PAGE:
NewsEducation / October 5, 2016

Indiana Won't Factor Achievement Gaps Into School Rankings This Year

Indiana Won't Factor Achievement Gaps Into School Rankings This Year

tate Board of Education members Brad Oliver (left), state superintendent Glenda Ritz, and Dr. David Freitas listen to presentations at the January board meeting.

Rachel Morello/StateImpact Indiana

Update 10/5/2016 at 11 a.m.: The board passes the proposed resolution.

This year’s school rankings will not consider achievement gaps for economically disadvantaged students, students of color, students with disabilities or students with limited English.

The Indiana State Board of Education voted Wednesday to suspend part of Indiana law that requires schools to show progress in closing these gaps to receive an “A” ranking in the state’s A-F system. It’s the only reference to achievement gaps in the law, which governs how the state assesses schools and districts.

This year, Indiana doesn’t need to provide progress in closing achievement gaps — differences in student learning between certain groups and their peers — to the federal government. So, the state won’t ask local schools to provide any of this information for 2015-16 school rankings.

Indiana is in the process of developing long-term achievement goals for students that will align with the new ISTEP+ test and a new federal education law.

State Board of Education Spokesman Josh Gillespie says state officials intended to continue submitting achievement gap progress during the transition, but were advised by the federal department to postpone until new goals are developed. Once goals are developed, the state is required to submit each student subgroup’s progress toward closing achievement gaps.

“That resolution is just for this year,” said Joshua Gillespie, a state board spokesman, in an email.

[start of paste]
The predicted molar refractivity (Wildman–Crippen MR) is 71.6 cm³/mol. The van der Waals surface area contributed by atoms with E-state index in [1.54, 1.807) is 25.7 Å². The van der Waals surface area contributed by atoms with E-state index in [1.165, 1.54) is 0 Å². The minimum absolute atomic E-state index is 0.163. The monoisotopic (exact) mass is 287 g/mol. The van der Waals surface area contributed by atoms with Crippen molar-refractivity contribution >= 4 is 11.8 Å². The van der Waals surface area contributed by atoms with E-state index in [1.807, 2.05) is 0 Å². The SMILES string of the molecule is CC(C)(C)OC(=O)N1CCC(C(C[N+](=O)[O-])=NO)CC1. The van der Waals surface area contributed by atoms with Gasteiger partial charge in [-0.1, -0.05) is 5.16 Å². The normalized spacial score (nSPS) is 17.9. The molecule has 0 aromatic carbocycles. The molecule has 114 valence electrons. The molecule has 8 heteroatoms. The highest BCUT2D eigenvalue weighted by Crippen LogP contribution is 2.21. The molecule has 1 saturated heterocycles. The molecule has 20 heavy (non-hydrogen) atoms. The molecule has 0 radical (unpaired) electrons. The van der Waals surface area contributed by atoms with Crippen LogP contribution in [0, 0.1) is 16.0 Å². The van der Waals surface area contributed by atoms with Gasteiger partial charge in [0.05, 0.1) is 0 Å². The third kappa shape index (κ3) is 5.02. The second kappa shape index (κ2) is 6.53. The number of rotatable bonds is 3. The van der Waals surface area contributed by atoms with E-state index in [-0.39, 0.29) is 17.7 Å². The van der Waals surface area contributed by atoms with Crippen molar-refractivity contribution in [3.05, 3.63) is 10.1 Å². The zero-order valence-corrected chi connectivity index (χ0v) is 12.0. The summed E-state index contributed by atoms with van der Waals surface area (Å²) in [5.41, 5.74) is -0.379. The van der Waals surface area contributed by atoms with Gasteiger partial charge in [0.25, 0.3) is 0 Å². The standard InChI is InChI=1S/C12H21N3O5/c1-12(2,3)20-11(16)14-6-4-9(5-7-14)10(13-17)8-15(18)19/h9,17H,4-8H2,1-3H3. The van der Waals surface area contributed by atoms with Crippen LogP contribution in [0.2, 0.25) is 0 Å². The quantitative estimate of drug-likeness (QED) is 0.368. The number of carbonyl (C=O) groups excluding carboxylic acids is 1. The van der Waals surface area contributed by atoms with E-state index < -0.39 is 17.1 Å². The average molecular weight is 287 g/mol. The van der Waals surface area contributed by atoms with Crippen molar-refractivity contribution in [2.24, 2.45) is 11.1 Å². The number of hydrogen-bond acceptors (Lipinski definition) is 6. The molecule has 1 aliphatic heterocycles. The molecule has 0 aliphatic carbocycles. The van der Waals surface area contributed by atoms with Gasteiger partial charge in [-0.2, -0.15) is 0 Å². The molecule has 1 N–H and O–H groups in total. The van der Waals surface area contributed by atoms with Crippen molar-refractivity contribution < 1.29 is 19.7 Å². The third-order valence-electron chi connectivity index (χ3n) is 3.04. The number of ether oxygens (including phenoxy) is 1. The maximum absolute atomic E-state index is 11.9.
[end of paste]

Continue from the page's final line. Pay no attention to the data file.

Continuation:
This is one of many policy adjustments the state may make as it transitions to a new federal education law. The Every Student Succeeds Act replaces President George W. Bush’s No Child Left Behind and transfers much power over education policy from the federal government to the states.

Gillespie says the board is following a set of federal guidelines for the transition.

ESSA requires states to “establish ambitious State-designed long-term goals … for all students and separately for each subgroup of students,” instead of reporting achievement gap progress for economically disadvantaged students, students of color, students with disabilities and students with limited English to the federal level.

The federal guidelines still require states to publish state- and district-level report cards that show how subgroups of students in the state compare to the student body as a whole.

The state board will also consider adjustments to the SAT score graduation requirement, approval of adult high school accountability grades and hear a progress report on Indianapolis intervention schools.

Follow our reporters @PBalonon_Rosen and @ClaireMcInerny for updates.

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